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Timeline Skills:

Chronological Order

What is Chronological Order?

Chronological order: arranging events in the order that
they happened in time

How to Put Dates in Chronological Order

1.Which date has the earliest year?
2.Which date has the earliest month?
3.Which date has the earliest day?

How to Put Dates in Chronological Order

1. Find the dates that have the earliest year.
January 2, 1995
January 2, 1995

December 5, 1997

June 8, 1997

December 5, 1997

June 8, 1997

How to Put Dates in Chronological Order

2. Find the dates that have the earliest month.
January 2, 1995
January 2, 1995
May 21, 1995
May 14, 1995

May 14, 1995

December 5, 1997
June 10, 1997
December 5, 1997
June 8, 1997

June 8, 1997

How to Put Dates in Chronological Order

3. Find the dates that have the earliest day.
January 2, 1995

January 2, 1995
May 14, 1995

December 5, 1997
June 10, 1997
June 8, 1997

December 5, 1997
June 8, 1997
June 10, 1997

Class Practice: Put the dates in chronological order by assigning

each date a number 1-6 (1 is the date that comes first, 6 is the
date that comes last).

March 1, 1922
January 7, 1922
September 30, 1922
April 5, 1922
July 25, 1922
October 15, 1922

2 March 1, 1922
1 January 7, 1922

5 September 30, 1922

3 April 5, 1922
4 July 25, 1922
6 October 15, 1922

Student Practice

Are the events on this timeline in correct chronological order?

November
1, 1880
Alfred
Wegener
was born.

1880

July 1, 1912
Alfred Wegeners
theory of Continental
Drift was presented to
the public.

1900
1920
June 19, 1925
Alfred Wegeners theory of
Continental Drift was ridiculed.

1940

May 22, 1953

Evidence was
found to
support
Alfreds
theory.

1960
1980
March 14, 1960
Alfreds theory was widely
supported.

2000

November
1, 1880
Alfred
Wegener
was born.

June 19, 1925

Alfred Wegeners
theory of Continental
Drift was ridiculed.

1880
1900
1920
July 1, 1912
Alfred Wegeners theory of Continental
Drift was presented to the public.
Explain and fix (if needed):

March 14, 1960

Alfreds theory
was widely
supported.

1960
1940
1980
2000
May 22, 1953
Evidence was found to support Alfreds theory.

Title This
Place the timeline on a desk. On a sticky note,
create a title for the timeline, and stick it to the
back of the timeline.

February 2005: Rainstorms hit Southern California.

The drenched ground gave way, creating sinkholes
and mudslides.
Jan. 10, 2005: Following days of heavy rain, a
mudslide swept into the small town of La Conchita.
January-February 1998: The El Nio weather brought
weeks of heavy rain to California, causing mudslides
Jan. 17, 1994: A 6.7-magnitude earthquake shook the
Los Angeles area. The earthquake destroyed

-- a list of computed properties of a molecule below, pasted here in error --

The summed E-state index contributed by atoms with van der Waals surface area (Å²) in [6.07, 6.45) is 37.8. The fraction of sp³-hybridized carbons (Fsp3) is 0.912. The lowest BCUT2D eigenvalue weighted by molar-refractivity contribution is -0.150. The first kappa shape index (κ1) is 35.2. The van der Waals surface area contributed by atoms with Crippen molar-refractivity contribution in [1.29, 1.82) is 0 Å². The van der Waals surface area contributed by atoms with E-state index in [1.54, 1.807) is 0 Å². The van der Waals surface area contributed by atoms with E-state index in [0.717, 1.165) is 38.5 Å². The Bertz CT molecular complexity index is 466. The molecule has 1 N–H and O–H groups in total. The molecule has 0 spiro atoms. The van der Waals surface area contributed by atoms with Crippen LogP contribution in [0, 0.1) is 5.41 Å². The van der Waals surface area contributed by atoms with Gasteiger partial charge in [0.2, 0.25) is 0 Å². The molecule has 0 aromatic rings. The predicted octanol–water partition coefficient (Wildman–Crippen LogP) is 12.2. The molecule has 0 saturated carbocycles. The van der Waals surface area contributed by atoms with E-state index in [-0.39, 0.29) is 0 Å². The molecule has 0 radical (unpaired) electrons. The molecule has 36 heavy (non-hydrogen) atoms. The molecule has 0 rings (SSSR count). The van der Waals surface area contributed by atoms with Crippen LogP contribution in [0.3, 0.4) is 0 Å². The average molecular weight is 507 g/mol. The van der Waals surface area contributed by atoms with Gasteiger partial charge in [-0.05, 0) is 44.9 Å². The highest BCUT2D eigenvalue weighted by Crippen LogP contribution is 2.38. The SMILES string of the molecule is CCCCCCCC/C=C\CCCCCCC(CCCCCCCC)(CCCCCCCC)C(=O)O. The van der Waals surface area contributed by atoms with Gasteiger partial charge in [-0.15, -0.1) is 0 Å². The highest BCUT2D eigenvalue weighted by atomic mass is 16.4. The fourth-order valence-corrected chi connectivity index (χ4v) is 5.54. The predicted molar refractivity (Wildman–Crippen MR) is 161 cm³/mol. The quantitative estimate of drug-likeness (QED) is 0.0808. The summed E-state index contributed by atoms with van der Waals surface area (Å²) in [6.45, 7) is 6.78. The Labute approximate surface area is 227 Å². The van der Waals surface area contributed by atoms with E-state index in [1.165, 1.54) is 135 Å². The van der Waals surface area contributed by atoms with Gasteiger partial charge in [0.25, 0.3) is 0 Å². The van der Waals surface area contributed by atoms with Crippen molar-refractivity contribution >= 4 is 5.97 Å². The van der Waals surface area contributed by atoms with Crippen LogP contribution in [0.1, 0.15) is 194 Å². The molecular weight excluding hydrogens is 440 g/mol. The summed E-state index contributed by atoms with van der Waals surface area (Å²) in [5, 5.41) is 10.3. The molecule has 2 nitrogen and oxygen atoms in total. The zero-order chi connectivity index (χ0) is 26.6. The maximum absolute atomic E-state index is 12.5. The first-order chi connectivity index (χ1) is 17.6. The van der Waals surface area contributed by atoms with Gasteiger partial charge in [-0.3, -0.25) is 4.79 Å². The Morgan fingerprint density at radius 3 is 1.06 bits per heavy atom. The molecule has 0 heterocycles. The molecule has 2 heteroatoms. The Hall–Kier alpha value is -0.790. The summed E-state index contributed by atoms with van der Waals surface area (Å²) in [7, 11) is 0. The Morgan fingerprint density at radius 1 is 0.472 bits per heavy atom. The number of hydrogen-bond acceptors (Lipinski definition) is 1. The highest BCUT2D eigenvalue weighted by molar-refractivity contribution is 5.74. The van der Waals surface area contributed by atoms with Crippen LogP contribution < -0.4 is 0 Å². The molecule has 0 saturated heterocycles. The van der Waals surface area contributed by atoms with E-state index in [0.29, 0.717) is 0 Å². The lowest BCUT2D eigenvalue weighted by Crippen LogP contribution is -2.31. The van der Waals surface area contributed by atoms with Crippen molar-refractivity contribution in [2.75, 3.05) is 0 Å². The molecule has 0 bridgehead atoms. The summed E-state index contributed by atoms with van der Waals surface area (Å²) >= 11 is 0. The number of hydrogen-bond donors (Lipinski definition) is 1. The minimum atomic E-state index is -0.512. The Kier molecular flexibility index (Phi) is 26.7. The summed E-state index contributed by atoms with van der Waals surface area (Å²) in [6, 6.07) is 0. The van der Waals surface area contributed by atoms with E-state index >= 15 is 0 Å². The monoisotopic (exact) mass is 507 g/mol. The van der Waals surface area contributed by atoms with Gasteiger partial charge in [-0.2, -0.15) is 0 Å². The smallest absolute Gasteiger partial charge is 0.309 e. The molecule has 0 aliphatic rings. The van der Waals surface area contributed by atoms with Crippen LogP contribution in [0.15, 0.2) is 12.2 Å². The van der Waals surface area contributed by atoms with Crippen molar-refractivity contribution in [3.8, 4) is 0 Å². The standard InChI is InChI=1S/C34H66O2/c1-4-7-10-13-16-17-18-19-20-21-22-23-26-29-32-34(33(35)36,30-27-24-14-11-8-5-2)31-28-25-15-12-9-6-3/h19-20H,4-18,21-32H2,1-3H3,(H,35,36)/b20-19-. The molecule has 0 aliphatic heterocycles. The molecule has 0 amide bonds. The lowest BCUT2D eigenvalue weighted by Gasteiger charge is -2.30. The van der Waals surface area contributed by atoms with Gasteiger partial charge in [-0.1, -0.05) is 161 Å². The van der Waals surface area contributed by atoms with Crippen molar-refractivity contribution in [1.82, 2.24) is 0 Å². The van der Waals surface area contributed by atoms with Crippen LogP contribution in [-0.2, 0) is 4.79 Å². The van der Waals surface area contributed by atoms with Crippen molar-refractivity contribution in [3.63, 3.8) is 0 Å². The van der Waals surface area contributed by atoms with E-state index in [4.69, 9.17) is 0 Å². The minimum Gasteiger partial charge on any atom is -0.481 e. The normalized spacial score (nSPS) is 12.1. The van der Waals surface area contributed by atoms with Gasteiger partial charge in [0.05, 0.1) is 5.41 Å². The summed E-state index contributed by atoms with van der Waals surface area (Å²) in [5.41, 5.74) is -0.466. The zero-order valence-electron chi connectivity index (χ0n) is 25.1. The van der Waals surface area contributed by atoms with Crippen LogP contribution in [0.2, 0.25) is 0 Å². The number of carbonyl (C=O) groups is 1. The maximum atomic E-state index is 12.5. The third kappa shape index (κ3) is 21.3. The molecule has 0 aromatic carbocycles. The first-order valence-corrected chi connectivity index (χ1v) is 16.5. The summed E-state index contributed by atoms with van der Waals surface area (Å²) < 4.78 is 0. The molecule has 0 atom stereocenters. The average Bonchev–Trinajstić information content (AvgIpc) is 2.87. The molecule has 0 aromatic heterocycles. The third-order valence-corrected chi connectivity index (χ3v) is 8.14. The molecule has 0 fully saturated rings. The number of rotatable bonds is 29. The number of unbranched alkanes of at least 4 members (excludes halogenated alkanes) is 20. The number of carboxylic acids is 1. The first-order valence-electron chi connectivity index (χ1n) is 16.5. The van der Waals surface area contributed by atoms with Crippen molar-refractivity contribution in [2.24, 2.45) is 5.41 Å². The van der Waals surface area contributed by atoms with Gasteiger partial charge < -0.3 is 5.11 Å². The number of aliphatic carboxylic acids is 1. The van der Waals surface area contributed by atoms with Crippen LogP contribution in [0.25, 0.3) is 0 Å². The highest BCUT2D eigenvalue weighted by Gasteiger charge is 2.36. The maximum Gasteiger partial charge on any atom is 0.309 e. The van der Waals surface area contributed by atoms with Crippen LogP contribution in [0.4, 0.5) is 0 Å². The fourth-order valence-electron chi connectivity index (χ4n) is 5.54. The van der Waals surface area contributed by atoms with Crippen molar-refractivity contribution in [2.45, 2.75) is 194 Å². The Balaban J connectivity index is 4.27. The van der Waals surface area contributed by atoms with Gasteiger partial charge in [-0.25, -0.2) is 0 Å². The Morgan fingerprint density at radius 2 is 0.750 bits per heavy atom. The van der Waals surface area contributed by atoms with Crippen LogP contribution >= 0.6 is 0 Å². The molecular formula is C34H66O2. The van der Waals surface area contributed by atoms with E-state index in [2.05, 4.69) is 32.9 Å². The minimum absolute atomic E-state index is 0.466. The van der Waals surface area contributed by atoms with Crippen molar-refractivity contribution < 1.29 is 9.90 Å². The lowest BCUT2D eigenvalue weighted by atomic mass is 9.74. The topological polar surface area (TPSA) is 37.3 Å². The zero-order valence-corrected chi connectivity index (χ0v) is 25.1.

buildings and freeways in the heavily populated area.
Oct. 17, 1989: A 6.9-magnitude earthquake hit central
California. The earthquake knocked down buildings,
started fires, and left San Francisco without power
for several days.

Title This
Place the timeline on a desk. On a sticky note,
create a title for the timeline, and stick it to the
back of the timeline.

March 10, 1993: The National Weather Service

predicts below normal precipitation for the summer.
June 10, 1993: An 8 inch rainstorm begins
in Dakotas, Wisconsin, and Minnesota.
July 14, 1993: Over 100 rivers feeding into the
Mississippi River flood.
July 16, 1993: The Mississippi River is flooded to
seven miles inland.
July 24, 1933: The Mississippi River is at a record 32
feet deep.
August 2, 1933: The Mississippi River is now 49.7
feet deep in St. Louis, Missouri.

Higher Order Thinking Questions

Directions: With a partner, discuss the following questions. Jot down a few of your
thoughts.

1. What if Alfred Wegener had never come up with the Continental Drift
Theory?

2. Imagine there were multiple tectonic plate boundaries under Ohio.

What would happen over time?

Higher Order Thinking Questions

Directions: With a partner, discuss the following questions. Jot down a few of your
thoughts.

1. What if Alfred Wegener had never come up with the Continental Drift
Theory?

2. Imagine there were multiple tectonic plate boundaries under Ohio.

What would happen over time?

Date Grab Bag Interval Practice

Instructions: With a partner, select 5 dates out of the bag. Put the dates
in chronological order. Decide what interval makes the most sense to use.
Place the intervals on the timeline using a dry erase marker. Place the
events on the timeline. Put your names on the timeline, and take a picture
of your completed work. Repeat until its time to switch centers.

October
16, 1705
November
14, 1760
June 30,
1870
September
9, 1995
February
1, 2011
July 18,
1777
April 6,
1864
June 14,
1955

August 14,
1706
March 7,
1761
November
23, 1877
February
2, 2003
June 22,
1705
March 1,
1783
December
6, 1869
May 28,
2014

June 20,
1712
January
13, 1788
December
11, 1901
April 29,
2004
June 11,
1731
March 23,
1794
September
29, 1873
June 10,
2014

July 20,
1712
March 1,
1788
January
4, 1952
March 1,
2011
May 18,
1734
January
2, 1812
July 14,
1914
August 7,
2014

August 12,
1725
April 1,
1790
July 2,
1979
January 6,
2011
December
20, 1736
February
21, 1816
February
12, 1925
September
17, 2014

April 19,
1733
February
25, 1822
September
15, 1990
January
11, 2011
October
19, 1745
November
20, 1843
January
17, 1932
September
20, 2014

December
9, 1748
August 8,
1857
April 20,
1993
January
25, 2011
December
15, 1752
December
9, 1854
December
9, 1935
November
2, 2014

Date Grab Bag Interval Practice

Teacher Assembly Instructions: Cut timeline pages in half and laminate.
Laminate dates in table, cut, and place in a sealable bag. Cut Date Grab
Bag Instructions and attach to the front of an empty file folder. Staple
bag to inside of the file folder. Place timeline pages inside the folder.
Your Date Grab Bag Interval Practice activity is now complete!